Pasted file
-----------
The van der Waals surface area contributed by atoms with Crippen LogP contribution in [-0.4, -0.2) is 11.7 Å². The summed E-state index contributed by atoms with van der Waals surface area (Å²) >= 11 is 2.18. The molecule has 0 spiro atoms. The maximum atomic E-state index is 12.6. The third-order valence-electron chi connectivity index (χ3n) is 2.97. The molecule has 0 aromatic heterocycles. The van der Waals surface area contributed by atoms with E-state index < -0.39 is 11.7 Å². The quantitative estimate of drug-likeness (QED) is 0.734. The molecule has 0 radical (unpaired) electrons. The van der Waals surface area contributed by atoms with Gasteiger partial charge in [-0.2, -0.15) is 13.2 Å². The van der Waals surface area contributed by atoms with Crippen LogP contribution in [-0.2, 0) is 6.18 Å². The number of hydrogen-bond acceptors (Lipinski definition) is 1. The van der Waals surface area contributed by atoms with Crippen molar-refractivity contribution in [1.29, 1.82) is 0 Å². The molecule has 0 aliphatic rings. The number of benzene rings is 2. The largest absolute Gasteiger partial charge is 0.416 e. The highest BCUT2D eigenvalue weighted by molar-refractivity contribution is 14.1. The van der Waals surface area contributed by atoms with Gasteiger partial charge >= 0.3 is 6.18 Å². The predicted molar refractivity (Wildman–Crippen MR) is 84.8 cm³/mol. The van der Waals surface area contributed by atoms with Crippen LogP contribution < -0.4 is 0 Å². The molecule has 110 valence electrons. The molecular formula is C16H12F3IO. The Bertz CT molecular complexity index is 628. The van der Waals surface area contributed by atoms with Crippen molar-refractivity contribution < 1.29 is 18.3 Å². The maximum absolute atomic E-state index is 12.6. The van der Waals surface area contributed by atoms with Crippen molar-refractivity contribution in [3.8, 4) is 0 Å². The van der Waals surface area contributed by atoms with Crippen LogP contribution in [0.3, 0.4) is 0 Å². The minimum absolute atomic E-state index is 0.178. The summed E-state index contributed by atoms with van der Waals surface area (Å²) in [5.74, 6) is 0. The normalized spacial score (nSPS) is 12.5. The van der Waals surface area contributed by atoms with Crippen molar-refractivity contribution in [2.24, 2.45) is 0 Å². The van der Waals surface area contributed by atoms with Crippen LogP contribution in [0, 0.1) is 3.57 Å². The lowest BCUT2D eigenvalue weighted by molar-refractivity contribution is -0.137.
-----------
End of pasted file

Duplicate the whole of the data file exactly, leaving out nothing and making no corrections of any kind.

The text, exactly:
The van der Waals surface area contributed by atoms with Crippen LogP contribution in [-0.4, -0.2) is 11.7 Å². The summed E-state index contributed by atoms with van der Waals surface area (Å²) >= 11 is 2.18. The molecule has 0 spiro atoms. The maximum atomic E-state index is 12.6. The third-order valence-electron chi connectivity index (χ3n) is 2.97. The molecule has 0 aromatic heterocycles. The van der Waals surface area contributed by atoms with E-state index < -0.39 is 11.7 Å². The quantitative estimate of drug-likeness (QED) is 0.734. The molecule has 0 radical (unpaired) electrons. The van der Waals surface area contributed by atoms with Gasteiger partial charge in [-0.2, -0.15) is 13.2 Å². The van der Waals surface area contributed by atoms with Crippen LogP contribution in [-0.2, 0) is 6.18 Å². The number of hydrogen-bond acceptors (Lipinski definition) is 1. The van der Waals surface area contributed by atoms with Crippen molar-refractivity contribution in [1.29, 1.82) is 0 Å². The molecule has 0 aliphatic rings. The number of benzene rings is 2. The largest absolute Gasteiger partial charge is 0.416 e. The highest BCUT2D eigenvalue weighted by molar-refractivity contribution is 14.1. The van der Waals surface area contributed by atoms with Gasteiger partial charge >= 0.3 is 6.18 Å². The predicted molar refractivity (Wildman–Crippen MR) is 84.8 cm³/mol. The van der Waals surface area contributed by atoms with Crippen LogP contribution < -0.4 is 0 Å². The molecule has 110 valence electrons. The molecular formula is C16H12F3IO. The Bertz CT molecular complexity index is 628. The van der Waals surface area contributed by atoms with Crippen molar-refractivity contribution < 1.29 is 18.3 Å². The maximum absolute atomic E-state index is 12.6. The van der Waals surface area contributed by atoms with Crippen molar-refractivity contribution in [3.8, 4) is 0 Å². The van der Waals surface area contributed by atoms with Crippen LogP contribution in [0.3, 0.4) is 0 Å². The minimum absolute atomic E-state index is 0.178. The summed E-state index contributed by atoms with van der Waals surface area (Å²) in [5.74, 6) is 0. The normalized spacial score (nSPS) is 12.5. The van der Waals surface area contributed by atoms with Crippen molar-refractivity contribution in [2.24, 2.45) is 0 Å². The van der Waals surface area contributed by atoms with Crippen LogP contribution in [0, 0.1) is 3.57 Å². The lowest BCUT2D eigenvalue weighted by molar-refractivity contribution is -0.137.